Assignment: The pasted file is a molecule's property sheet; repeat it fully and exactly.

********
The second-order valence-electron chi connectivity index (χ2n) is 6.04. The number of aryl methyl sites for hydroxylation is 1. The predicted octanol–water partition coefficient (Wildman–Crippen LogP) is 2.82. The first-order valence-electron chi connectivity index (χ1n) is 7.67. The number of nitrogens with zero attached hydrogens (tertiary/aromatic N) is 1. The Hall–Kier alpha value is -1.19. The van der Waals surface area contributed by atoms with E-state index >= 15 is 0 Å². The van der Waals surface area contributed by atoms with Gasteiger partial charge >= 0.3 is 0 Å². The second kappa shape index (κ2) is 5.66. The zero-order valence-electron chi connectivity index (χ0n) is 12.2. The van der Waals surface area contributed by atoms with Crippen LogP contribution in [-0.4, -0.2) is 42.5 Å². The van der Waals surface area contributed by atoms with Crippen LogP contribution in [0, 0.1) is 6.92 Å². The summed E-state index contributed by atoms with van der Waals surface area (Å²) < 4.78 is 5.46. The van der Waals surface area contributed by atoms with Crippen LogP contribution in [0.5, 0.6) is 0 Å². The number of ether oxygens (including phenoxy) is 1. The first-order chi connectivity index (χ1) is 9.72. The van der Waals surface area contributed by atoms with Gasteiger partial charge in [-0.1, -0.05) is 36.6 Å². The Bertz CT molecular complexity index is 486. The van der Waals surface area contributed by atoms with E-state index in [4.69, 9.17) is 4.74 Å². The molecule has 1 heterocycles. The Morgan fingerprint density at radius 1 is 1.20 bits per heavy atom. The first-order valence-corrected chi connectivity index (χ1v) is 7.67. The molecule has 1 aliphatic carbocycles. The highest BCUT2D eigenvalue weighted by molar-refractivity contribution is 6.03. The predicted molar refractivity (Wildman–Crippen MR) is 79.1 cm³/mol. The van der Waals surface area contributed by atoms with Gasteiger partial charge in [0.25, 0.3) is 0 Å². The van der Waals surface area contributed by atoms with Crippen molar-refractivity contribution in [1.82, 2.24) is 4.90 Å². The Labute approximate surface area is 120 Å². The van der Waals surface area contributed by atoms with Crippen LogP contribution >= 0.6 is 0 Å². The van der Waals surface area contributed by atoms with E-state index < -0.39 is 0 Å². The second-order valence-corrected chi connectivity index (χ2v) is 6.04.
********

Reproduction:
The second-order valence-electron chi connectivity index (χ2n) is 6.04. The number of aryl methyl sites for hydroxylation is 1. The predicted octanol–water partition coefficient (Wildman–Crippen LogP) is 2.82. The first-order valence-electron chi connectivity index (χ1n) is 7.67. The number of nitrogens with zero attached hydrogens (tertiary/aromatic N) is 1. The Hall–Kier alpha value is -1.19. The van der Waals surface area contributed by atoms with E-state index >= 15 is 0 Å². The van der Waals surface area contributed by atoms with Gasteiger partial charge >= 0.3 is 0 Å². The second kappa shape index (κ2) is 5.66. The zero-order valence-electron chi connectivity index (χ0n) is 12.2. The van der Waals surface area contributed by atoms with Crippen LogP contribution in [-0.4, -0.2) is 42.5 Å². The van der Waals surface area contributed by atoms with Crippen LogP contribution in [0, 0.1) is 6.92 Å². The summed E-state index contributed by atoms with van der Waals surface area (Å²) < 4.78 is 5.46. The van der Waals surface area contributed by atoms with Crippen LogP contribution in [0.5, 0.6) is 0 Å². The number of ether oxygens (including phenoxy) is 1. The first-order chi connectivity index (χ1) is 9.72. The van der Waals surface area contributed by atoms with Gasteiger partial charge in [-0.1, -0.05) is 36.6 Å². The Bertz CT molecular complexity index is 486. The van der Waals surface area contributed by atoms with E-state index in [4.69, 9.17) is 4.74 Å². The molecule has 1 heterocycles. The Morgan fingerprint density at radius 1 is 1.20 bits per heavy atom. The first-order valence-corrected chi connectivity index (χ1v) is 7.67. The molecule has 1 aliphatic carbocycles. The highest BCUT2D eigenvalue weighted by molar-refractivity contribution is 6.03. The predicted molar refractivity (Wildman–Crippen MR) is 79.1 cm³/mol. The van der Waals surface area contributed by atoms with Gasteiger partial charge in [0.25, 0.3) is 0 Å². The van der Waals surface area contributed by atoms with Crippen molar-refractivity contribution in [1.82, 2.24) is 4.90 Å². The Labute approximate surface area is 120 Å². The van der Waals surface area contributed by atoms with Crippen LogP contribution >= 0.6 is 0 Å². The van der Waals surface area contributed by atoms with E-state index < -0.39 is 0 Å². The second-order valence-corrected chi connectivity index (χ2v) is 6.04.